The final five were chosen after a fierce debate between the hotel group's top chefs. The top contenders are: Chiang Kar-on, Kwong Wing-ki, Lee Kam-on, Florence Tse Hing-wing and Zhen Jiamin.
Young Post discovers a little bit more about the top contenders and what got them interested in dim sum.
Chiang Kar-on, 18, Chinese Cuisine Training Institute
As a child, Chiang's mother always made dim sum for him. When he goes out to a restaurant to eat dim sum, he likes to try new dishes and think of ways to recreate the dish at home. He prepared for the dim sum challenge by brainstorming new dumpling-wrapping techniques with his teacher and researching on the internet for inspiration on new ingredient combinations.
Kwong Wing-ki, 23, Modern China Restaurant
It was Kwong's mother who discovered the chef in her. When she was young, she would watch and help her mother cook many types of dim sum - her favourite is red bean bun. She was also one of last year's contestants, but was eliminated in the earlier stages of the competition. She decided to re-enter this year to see whether she had improved.
Lee Kam-on, 20, Chinese Cuisine Training Institute
Lee thinks xiao long bao, a Shanghai-style steamed bun filled with pork, is the most challenging dim sum to make. He says the skin is very delicate and hard to fold, and it's difficult to get the ingredients for the filling exactly right. The filling is a cube of gelatin soup which is solidified, and dissolves during steaming. With such tough competition, there will be no room for error at the final. This is the first cooking competition he has entered and he has been working on perfecting his dumpling-wrapping skills and researching online for presentation ideas and plating inspirations.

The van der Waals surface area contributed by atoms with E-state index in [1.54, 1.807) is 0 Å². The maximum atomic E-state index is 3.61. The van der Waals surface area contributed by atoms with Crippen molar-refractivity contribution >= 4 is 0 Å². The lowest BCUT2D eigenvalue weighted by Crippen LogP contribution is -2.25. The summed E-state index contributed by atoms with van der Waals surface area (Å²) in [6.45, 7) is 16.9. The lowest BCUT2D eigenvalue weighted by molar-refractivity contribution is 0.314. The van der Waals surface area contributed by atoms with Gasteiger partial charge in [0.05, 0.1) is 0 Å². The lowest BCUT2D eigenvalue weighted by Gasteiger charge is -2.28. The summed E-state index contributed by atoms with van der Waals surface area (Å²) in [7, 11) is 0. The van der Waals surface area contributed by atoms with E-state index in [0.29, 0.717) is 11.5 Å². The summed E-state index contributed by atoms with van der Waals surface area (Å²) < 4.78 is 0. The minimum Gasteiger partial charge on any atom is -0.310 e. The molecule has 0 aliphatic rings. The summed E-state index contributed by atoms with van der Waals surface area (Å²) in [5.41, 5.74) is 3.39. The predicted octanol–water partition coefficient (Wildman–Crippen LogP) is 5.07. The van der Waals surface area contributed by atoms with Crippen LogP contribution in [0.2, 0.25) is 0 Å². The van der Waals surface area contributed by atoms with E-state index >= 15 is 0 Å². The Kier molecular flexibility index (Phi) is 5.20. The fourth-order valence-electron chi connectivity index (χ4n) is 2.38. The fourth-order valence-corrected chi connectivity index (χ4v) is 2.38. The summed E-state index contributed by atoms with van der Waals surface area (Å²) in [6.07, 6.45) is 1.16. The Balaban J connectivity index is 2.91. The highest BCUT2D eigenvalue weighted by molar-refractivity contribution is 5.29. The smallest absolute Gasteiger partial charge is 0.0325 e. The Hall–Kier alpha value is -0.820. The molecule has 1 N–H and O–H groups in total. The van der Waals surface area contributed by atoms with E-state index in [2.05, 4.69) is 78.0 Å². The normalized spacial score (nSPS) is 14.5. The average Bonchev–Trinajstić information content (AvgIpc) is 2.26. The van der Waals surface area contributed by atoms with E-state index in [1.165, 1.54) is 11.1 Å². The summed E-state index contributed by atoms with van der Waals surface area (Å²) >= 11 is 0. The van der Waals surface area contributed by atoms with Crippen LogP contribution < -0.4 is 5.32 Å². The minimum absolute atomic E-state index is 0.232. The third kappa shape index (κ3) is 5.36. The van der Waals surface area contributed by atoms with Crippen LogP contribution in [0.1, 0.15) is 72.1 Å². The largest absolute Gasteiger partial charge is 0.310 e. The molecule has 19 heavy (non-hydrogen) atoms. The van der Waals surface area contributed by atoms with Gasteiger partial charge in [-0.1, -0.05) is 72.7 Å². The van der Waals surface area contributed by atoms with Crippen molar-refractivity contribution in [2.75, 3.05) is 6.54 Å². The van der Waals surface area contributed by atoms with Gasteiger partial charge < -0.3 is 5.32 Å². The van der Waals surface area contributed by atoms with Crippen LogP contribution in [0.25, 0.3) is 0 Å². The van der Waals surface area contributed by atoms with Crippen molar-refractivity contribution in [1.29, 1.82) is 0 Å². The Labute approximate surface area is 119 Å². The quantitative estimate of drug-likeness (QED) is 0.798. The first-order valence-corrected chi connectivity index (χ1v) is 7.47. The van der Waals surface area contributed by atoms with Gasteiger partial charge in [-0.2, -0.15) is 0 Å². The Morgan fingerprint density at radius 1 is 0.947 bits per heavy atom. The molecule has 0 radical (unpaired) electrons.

Florence Tse Hing-wing, 19, Holy Trinity College
A school teacher gave Tse multiple opportunities to explore the culinary art of dim sum and inspired her to become a chef and start her own cooking school. She entered the first Dim Sum Young Talent Competition hosted by The Peninsula Hotel (Hong Kong) last year, but was forced to withdraw due to a sprained wrist. Still passionate about the profession, she made a comeback this year with hopes of realising her dream, and she was grateful that she was given another chance.
Zhen Jiamin, 18, Guangzhou Vocational School of Training and Business
Given that both of her parents are professional chefs, Zhen has always enjoyed eating and learning culinary techniques for both sweet and savoury delicacies. Her favourite dish, and the one she finds most challenging to make, is shrimp dumpling.
In the ultimate challenge on September 14, the finalists will prepare four dim sum items each. The winner will be able to perfect his/her culinary skills on a two-year apprenticeship programme at The Peninsula hotels as well as take home a cash prize of HK$25,000.